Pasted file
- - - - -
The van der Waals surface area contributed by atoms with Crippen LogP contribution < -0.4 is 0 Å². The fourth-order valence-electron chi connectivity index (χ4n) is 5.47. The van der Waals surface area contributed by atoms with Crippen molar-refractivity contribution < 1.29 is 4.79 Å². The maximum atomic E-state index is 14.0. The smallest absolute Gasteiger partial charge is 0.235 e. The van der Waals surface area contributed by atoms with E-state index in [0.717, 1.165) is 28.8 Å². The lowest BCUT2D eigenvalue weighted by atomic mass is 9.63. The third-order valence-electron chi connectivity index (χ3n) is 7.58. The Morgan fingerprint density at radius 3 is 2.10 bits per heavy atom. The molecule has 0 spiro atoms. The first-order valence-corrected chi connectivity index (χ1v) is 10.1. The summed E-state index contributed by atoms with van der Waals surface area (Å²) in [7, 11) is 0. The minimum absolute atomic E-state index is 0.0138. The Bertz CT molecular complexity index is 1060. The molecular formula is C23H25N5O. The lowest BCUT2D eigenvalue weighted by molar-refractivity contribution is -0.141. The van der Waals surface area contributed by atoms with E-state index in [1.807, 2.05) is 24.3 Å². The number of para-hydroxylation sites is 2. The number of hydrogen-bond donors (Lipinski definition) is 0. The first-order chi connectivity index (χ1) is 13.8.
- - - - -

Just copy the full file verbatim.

The van der Waals surface area contributed by atoms with Crippen LogP contribution < -0.4 is 0 Å². The fourth-order valence-electron chi connectivity index (χ4n) is 5.47. The van der Waals surface area contributed by atoms with Crippen molar-refractivity contribution < 1.29 is 4.79 Å². The maximum atomic E-state index is 14.0. The smallest absolute Gasteiger partial charge is 0.235 e. The van der Waals surface area contributed by atoms with E-state index in [0.717, 1.165) is 28.8 Å². The lowest BCUT2D eigenvalue weighted by atomic mass is 9.63. The third-order valence-electron chi connectivity index (χ3n) is 7.58. The Morgan fingerprint density at radius 3 is 2.10 bits per heavy atom. The molecule has 0 spiro atoms. The first-order valence-corrected chi connectivity index (χ1v) is 10.1. The summed E-state index contributed by atoms with van der Waals surface area (Å²) in [7, 11) is 0. The minimum absolute atomic E-state index is 0.0138. The Bertz CT molecular complexity index is 1060. The molecular formula is C23H25N5O. The lowest BCUT2D eigenvalue weighted by molar-refractivity contribution is -0.141. The van der Waals surface area contributed by atoms with E-state index in [1.807, 2.05) is 24.3 Å². The number of para-hydroxylation sites is 2. The number of hydrogen-bond donors (Lipinski definition) is 0. The first-order chi connectivity index (χ1) is 13.8.